Tuesday, 1 July 2014

Take a Walk on the Gib Side

Took advantage of the sunshine by trekking around Gibside to see how many species I could get, I reckoned eight, made up of five damsels (first emeralds should be out), 4-spot chaser, common darter and a hawker species.

First stop was the Walled Garden Pond, overcast conditions meant nowt was flying and the only damsel on view was this emerald, first of the year :-)

Shoddy photo but first Emerald damsel of the year
A good scan revealed nothing more at all so I moved on, and discovered a female common darter in the hollow walk which seemed to be practising ovipositing as it repeatedly pogoed on the patches of bare earth, but far too flighty and distant for a photo.
Then as I reached the summit at the other side of the Hollow Walk I spied a hawker foraging the treeline and after a few passes confirmed a male Common Hawker, another year first and species number 3 for the day. But again, no chance of a photo.

The Lily Pond had a big count of Azure damsels, with the raft of lillies in the centre wick with tandem pairs. Emeralds were emerging, with every burst of sunshine a few tenerals made their first tentative flights out of the thick pond margin vegetation. Large Reds were showing in decent numbers too, but they were the only 3 species on show.

Azure damsel (male) one of possibly a three-figure count today 

A good wait hoping for a 4-spot to show only resulted in a painful bite from a cleg-fly, which then went on a blood-fuelled frenzy as it tried to eat me alive and just wouldn't leave me alone. I've never uttered so many F-offs as I did in this short space of time, as the pest was like a one-fly swarm, taking advantage of every time I was distracted by landing on me somewhere else.
I really didn't want another bite so I eventually stopped to fight it off with my sunglasses, and after a Jedi-like battle of epic proportions, it succumbed as I twatted it to the ground with a backhand, and went against all my principles by dispatching it with my boot before it could regain its senses. Not proud of myself but it was a case of kill or be killed.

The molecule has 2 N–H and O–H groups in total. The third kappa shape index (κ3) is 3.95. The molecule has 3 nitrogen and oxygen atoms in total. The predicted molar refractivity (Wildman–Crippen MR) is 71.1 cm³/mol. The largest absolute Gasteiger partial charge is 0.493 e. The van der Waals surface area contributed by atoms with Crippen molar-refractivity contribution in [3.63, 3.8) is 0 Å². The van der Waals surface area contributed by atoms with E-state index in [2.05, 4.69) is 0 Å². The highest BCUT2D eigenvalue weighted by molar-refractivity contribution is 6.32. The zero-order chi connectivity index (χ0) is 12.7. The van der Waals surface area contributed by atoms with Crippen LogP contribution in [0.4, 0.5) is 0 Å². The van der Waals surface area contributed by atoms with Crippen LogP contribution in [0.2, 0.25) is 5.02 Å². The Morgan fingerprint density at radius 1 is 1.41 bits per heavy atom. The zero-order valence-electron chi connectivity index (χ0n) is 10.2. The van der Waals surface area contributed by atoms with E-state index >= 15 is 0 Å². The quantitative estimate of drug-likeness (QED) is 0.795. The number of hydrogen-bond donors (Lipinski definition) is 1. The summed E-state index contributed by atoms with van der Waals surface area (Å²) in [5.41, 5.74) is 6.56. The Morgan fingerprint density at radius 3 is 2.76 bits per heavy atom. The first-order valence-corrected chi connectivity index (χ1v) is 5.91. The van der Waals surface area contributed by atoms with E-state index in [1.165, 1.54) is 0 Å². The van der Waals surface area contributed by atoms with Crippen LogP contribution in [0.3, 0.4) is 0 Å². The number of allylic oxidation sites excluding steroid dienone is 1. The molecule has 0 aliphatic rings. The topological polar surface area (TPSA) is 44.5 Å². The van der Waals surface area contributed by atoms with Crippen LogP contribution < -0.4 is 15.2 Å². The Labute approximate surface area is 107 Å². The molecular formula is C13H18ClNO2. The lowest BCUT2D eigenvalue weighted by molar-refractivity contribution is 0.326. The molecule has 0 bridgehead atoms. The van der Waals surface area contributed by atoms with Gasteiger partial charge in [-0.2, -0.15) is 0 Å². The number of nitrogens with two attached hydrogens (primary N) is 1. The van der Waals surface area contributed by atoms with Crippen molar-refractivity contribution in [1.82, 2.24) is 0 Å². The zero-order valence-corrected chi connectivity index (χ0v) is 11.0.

Back to the dragon-hunting, I decided to move on while the sun was away, and a lengthy walk produced nothing as I inspected a few minor sites which were either dried up or overgrown.
The Octagon Pond was next up, and here at least I got my sixth species, as it was populated by Common Blue damsels and precious little else, but at least they posed for the camera.

Plenty of Common Blues at the Octagon Pond, seems they favour
this pond and the Azures favour the smaller Lily Pond.

The eyes have it
So back to the Lily Pond for my final half hour stint. Still didn't have a blue-tailed damsel or 4-spot chaser, but a newly emerged emerald posed well.

A nice smile for the camera

Then became a bit camera-shy
At last a blue-tail appeared, though a photograph proved impossible as it weaved its way through the thicker grasses. It was the only one I saw, but number 7 on my species list for the day.
Then a hawker zipped in, but unidentified from its single pass of the pond, though I got the impression it was a female from the thick-waisted abdomen, and a few minutes later it was back, briefly foraging the trees behind me, and was indeed a female, a common hawker. This was shortly followed by the male again on the other side of the pond..

Time running short now I started the long trek back, still a species short of my target, but on the downward slope of the Hollow Walk a flash of bright yellow crossed my path, and I knew immediately it was a Broad-bodied Chaser female, a species I'd never recorded at Gibside before. I relocated it hunting in the dene and with a bit of patience grabbed a few record shots.

Broad-bodied Chaser - a Gibside first
As I did so an NT Ranger I knew appeared (doing a butterfly transect), and she showed me some pics taken yesterday of a male Bb-C they had netted down by the river. Great to know they've reached here, but then again Far Pasture is just across the river so they may be from the Forbidden Pond. :-O

A return to the Walled Garden Pond (this time in sunshine) produced less than my first visit had (which now seemed a lifetime ago.)
So that was that; my target of 8 species was reached, with 2 year firsts in Emerald Damsel and Common Hawker, and best of all a site first with that cracking Broad-bodied Chaser. Enjoyable day out, though knackered walking in sunshine. (Cue for a song?)    


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